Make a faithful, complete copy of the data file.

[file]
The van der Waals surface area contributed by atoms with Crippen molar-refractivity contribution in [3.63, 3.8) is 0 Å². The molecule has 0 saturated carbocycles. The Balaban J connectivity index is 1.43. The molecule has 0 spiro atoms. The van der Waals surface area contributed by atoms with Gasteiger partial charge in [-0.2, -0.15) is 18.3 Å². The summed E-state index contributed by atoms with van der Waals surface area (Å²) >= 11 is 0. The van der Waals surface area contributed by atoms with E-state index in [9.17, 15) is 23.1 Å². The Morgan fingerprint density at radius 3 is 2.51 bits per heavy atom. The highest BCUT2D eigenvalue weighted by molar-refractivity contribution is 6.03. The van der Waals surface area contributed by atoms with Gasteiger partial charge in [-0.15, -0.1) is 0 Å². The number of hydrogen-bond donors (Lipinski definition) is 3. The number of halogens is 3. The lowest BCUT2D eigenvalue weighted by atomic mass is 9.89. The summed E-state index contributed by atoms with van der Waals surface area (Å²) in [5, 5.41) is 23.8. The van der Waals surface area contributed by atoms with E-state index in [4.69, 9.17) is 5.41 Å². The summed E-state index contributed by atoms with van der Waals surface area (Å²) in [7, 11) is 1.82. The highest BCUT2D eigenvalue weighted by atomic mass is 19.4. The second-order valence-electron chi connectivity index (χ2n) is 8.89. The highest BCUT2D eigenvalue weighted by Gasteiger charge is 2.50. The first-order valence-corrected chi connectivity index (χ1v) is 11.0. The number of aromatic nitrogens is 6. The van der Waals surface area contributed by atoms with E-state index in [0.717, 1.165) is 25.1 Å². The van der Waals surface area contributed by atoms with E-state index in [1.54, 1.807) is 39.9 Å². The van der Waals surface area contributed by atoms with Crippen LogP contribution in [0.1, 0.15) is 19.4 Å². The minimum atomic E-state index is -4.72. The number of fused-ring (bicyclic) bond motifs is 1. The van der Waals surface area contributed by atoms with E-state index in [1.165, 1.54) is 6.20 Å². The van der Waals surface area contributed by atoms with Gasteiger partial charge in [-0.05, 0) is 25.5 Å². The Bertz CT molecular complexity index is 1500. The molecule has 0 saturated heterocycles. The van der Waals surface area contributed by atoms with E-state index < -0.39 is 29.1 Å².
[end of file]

The van der Waals surface area contributed by atoms with Crippen molar-refractivity contribution in [3.63, 3.8) is 0 Å². The molecule has 0 saturated carbocycles. The Balaban J connectivity index is 1.43. The molecule has 0 spiro atoms. The van der Waals surface area contributed by atoms with Gasteiger partial charge in [-0.2, -0.15) is 18.3 Å². The summed E-state index contributed by atoms with van der Waals surface area (Å²) >= 11 is 0. The van der Waals surface area contributed by atoms with E-state index in [9.17, 15) is 23.1 Å². The Morgan fingerprint density at radius 3 is 2.51 bits per heavy atom. The highest BCUT2D eigenvalue weighted by molar-refractivity contribution is 6.03. The van der Waals surface area contributed by atoms with Gasteiger partial charge in [-0.15, -0.1) is 0 Å². The number of hydrogen-bond donors (Lipinski definition) is 3. The number of halogens is 3. The lowest BCUT2D eigenvalue weighted by atomic mass is 9.89. The summed E-state index contributed by atoms with van der Waals surface area (Å²) in [5, 5.41) is 23.8. The van der Waals surface area contributed by atoms with E-state index in [4.69, 9.17) is 5.41 Å². The summed E-state index contributed by atoms with van der Waals surface area (Å²) in [7, 11) is 1.82. The highest BCUT2D eigenvalue weighted by atomic mass is 19.4. The second-order valence-electron chi connectivity index (χ2n) is 8.89. The highest BCUT2D eigenvalue weighted by Gasteiger charge is 2.50. The first-order valence-corrected chi connectivity index (χ1v) is 11.0. The number of aromatic nitrogens is 6. The van der Waals surface area contributed by atoms with E-state index in [0.717, 1.165) is 25.1 Å². The van der Waals surface area contributed by atoms with E-state index in [1.54, 1.807) is 39.9 Å². The van der Waals surface area contributed by atoms with Crippen LogP contribution in [0.1, 0.15) is 19.4 Å². The minimum atomic E-state index is -4.72. The number of fused-ring (bicyclic) bond motifs is 1. The van der Waals surface area contributed by atoms with E-state index in [1.165, 1.54) is 6.20 Å². The van der Waals surface area contributed by atoms with Gasteiger partial charge in [-0.05, 0) is 25.5 Å². The Bertz CT molecular complexity index is 1500. The molecule has 0 saturated heterocycles. The van der Waals surface area contributed by atoms with E-state index < -0.39 is 29.1 Å².